By any standards the economy of Ireland , North and South , can be described as being in a sorry mess with crisis , recession and imminent bankruptcy the most constant themes of economic discussion , intermittently over the last decade and ceaselessly in the last three years . In this article , Peter Graham surveys the factors which have produced this economy , and the historical role of foreign and native Irish capital.

From 'IRIS' magazine , November 1982.

The native Irish capitalist , and indeed the foreign capitalist that is based in Ireland - a 'landed man of substance' , who could have been expected to cause the industrial revolution to occur throughout Ireland , was by no means missing from the scene : even before the removal of the Penal Laws due to O' Connell's 'Catholic Emancipation Bill' in 1829, Irish Catholic merchants were prospering in supplying Irish agricultural produce to English cities which were growing as they industrialised , and also taking advantage of the need for that produce due to the French wars .

Much of the economic barriers to Catholic prosperity had already been breached by necessity , for the simple reason that the very small minority of wealthy English Proteatant landowners wanted to deal in land and other commodities with those Irish Catholic tenants who had prospered relatively and possessed wealth .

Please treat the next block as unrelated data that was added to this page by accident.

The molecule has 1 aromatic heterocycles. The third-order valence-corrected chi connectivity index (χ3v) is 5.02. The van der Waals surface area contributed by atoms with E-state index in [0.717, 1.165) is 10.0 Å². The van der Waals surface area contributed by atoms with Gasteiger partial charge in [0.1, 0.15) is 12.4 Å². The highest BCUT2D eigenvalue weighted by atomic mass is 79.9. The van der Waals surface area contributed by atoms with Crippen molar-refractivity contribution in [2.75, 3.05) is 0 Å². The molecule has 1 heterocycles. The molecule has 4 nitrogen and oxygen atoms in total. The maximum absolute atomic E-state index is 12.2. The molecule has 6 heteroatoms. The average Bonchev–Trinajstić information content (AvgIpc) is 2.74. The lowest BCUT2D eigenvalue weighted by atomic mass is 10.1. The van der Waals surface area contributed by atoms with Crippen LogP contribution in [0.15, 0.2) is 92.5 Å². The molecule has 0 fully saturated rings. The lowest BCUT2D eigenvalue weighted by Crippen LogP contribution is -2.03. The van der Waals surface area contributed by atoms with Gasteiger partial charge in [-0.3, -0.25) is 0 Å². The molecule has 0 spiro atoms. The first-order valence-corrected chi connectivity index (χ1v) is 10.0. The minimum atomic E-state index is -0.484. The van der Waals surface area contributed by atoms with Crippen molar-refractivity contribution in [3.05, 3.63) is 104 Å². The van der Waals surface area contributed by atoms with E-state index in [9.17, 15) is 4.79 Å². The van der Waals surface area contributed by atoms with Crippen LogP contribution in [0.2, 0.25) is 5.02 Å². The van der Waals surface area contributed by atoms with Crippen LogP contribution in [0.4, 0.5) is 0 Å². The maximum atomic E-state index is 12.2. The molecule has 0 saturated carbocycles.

The propulsion behind Catholic Emancipation was not therefore so much economic as social and political ; rather than become industrialists , the native wealthy Irish were singularly obsessed with the status of obtaining access to education , the professions and politics , which were all opened to them by the ending of the Penal Laws . This social phenomenon was itself of course a result of the English ascendancy's social system in Ireland , yet it was so powerful as to divert the economic logic of the growth in native wealth.......
(MORE LATER).



DIVIS FLATS : Building Towards A Demolition Campaign .......
Divis Flats , at the bottom of the Falls Road in West Belfast , have acquired a reputation for 'trouble' - of all kinds - and social deprivation ever since they were built in the 1960's . They have also endured some of the severest British repression meted out during the past 14 years , and replied with some of the fiercest resistance . Local resident and community activist Jim Faulkner examines the new resurgence of morale in the flats complex and the prospects it faces in its biggest battle yet - for total demolition .
From 'IRIS' magazine , November 1983 .

The British Army observation post on top of Divis Tower , which has a commanding view of the flats complex and of the Falls Road as far as the Royal Victoria Hospital (where there is another British Army observation post) is an obscenity that emphasises the reality of Divis as , in effect , an open prison , with the 'inhabitants' under continual surveillance .